In Grapevine Canyon the designs carved into the heavily patinated granite cliffs and boulders are predominantly abstract: geometric forms, nets, grids, zigzags, shields, spirals, concentric circles, meandering lines and dots, parallel lines, starbursts, and odd I-shaped or H-shaped forms. I did, however, occasionally find the engravings of a zoomorph (animal form) such as deer or bighorn sheep, and that of snakes. Also stylized anthropomorphs (human forms) appear among the welter of images sometimes densely superimposed as on a palimpsest.

Grapevine Canyon may be the ritual location where shamans on a vision quest entered mythic space-time to reenact the cosmic creation. The site might also have served as a summer solstice observation point, though further research is needed to verify this. At any rate, the petroglyphs found here are not mere doodles or idle recreation. On the contrary, these labor-intensive carvings undoubtedly represent the visionary re-creation of mythical or otherworldly dimensions. We may never fully know their true meanings.


Copyright 2007 Gary A. David
Deeply incised geometric petroglyphs.


Copyright 2007 Gary A. David
Near the mouth of the canyon looking west.


Copyright 2007 Gary A. David
Looking east from the mouth of the canyon
toward the Colorado River and mountains on eastern bank.


Copyright 2007 Gary A. David

Tripartite icon faces east. (Rising of Orion's belt?)
Also snake above and crude zoomorph below.



Copyright 2007 Gary A. David
Another triadic image isolated high on canyon wall (feathers?).


Copyright 2007 Gary A. David

Densely packed, geometric images superimposed.
Note star icon (outlined cross) at lower left of large rectangle near center of photo.



Copyright 2007 Gary A. David
Stairstep motif, possibly forming a double Tau.
Zigzags inside rectangle (lower left), T-shape inside fainter pyramid (upper right).


Copyright 2007 Gary A. David
Parallel lines inside geometric patterns.


Copyright 2007 Gary A. David
Meandering dots and lines, bear claws (center and lower right).
Atlatl, a flat wooden stick for throwing a spear (extreme left-center).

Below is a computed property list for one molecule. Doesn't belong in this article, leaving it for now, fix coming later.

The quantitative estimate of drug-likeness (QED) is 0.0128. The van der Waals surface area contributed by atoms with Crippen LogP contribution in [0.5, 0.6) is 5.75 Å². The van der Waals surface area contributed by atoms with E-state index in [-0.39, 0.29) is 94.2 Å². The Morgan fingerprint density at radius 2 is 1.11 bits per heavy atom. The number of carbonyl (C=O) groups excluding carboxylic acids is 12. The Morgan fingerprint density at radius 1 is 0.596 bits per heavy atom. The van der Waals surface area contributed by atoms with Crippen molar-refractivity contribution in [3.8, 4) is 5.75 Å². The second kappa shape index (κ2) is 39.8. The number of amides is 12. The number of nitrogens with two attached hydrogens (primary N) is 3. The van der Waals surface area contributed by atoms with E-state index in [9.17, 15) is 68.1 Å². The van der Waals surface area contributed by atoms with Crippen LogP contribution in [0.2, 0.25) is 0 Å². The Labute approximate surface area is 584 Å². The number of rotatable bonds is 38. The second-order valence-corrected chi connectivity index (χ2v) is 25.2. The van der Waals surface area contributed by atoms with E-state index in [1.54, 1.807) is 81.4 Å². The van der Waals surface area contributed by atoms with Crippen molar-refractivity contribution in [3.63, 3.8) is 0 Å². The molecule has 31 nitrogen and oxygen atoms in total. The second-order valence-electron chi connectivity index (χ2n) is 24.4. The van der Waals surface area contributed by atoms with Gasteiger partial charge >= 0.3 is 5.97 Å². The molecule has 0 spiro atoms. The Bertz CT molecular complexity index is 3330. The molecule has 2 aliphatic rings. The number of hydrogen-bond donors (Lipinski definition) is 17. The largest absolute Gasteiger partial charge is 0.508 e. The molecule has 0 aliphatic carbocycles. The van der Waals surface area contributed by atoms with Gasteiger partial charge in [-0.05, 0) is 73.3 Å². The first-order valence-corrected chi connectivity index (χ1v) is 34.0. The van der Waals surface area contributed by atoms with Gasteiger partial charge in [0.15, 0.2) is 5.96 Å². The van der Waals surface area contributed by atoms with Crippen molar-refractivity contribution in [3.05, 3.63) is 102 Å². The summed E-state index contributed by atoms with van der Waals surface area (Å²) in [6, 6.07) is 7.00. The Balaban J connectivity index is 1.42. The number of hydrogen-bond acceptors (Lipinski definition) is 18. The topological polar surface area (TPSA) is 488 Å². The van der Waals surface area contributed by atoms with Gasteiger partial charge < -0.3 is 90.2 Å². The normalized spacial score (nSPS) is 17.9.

Copyright 2007 Gary A. David
Sunbursts and snake.


Copyright 2007 Gary A. David
Circular shield high on cliff face, possibly a solar-lunar calendar.
Outer concentric circle has 13 lines.
Upper portion has two rows of 6 parallel lines each.
(Or does the upper row have 13? You decide.)


Copyright 2007 Gary A. David
Somewhat rare zoomorphs, possibly elk or deer.


Copyright 2007 Gary A. David
Anthropomorph with rectangular body and faint suggestion of arms and legs.
To left, opposing arrowheads (warfare?) inside rectangle.
To right, circles, bighorn sheep, and starburst.


Copyright 2007 Gary A. David
Small ceremonial cave, located on the north side of the mouth of the canyon.


Copyright 2007 Gary A. David
Outside "shaman's cave." Parallel lines, concentric circles, meanders, etc.


Copyright 2007 Gary A. David
Inside cave looking eastward.


Copyright 2007 Gary A. David
Engravings inside cave.


Copyright 2007 Gary A. David
Inside cave: snake, river, or...?


Copyright 2007 Gary A. David
Heavily incised boulder outside ceremonial cave.
In the foreground at left is a jimsonweed (Datura wrightii),
which abounds in the wash that runs through the canyon.
This hallucinogenic plant may explain the plethora of so-called entoptic designs.

These geometric luminous patterns are generated by the optic nervous system,
frequently during the initial stages of altered states of consciousness.
Entoptic images can also occur during a migraine headache,
or by simply staring at the sun for a moment and then closing the eyes.


Copyright 2007 Gary A. David
The "I-beam" (above) may represent two Tau icons combined.
This south-facing star (below) perhaps represents Sirius, the brightest star in the sky.
(See similar sidereal shape at Palatki Ruin, over 150 miles to the east.)




Page copy protected against web site content infringement by Copyscape

All photos and text on this page
Copyrighted © 2007-20012 by Gary A. David. All rights reserved.

Any use of text or photographs without the author's permission is prohibited.
Email: garydavid52@hotmail.com




home  |  articles  |  biography  |  rock art  |  news  |  links  | videos  |  order









top of page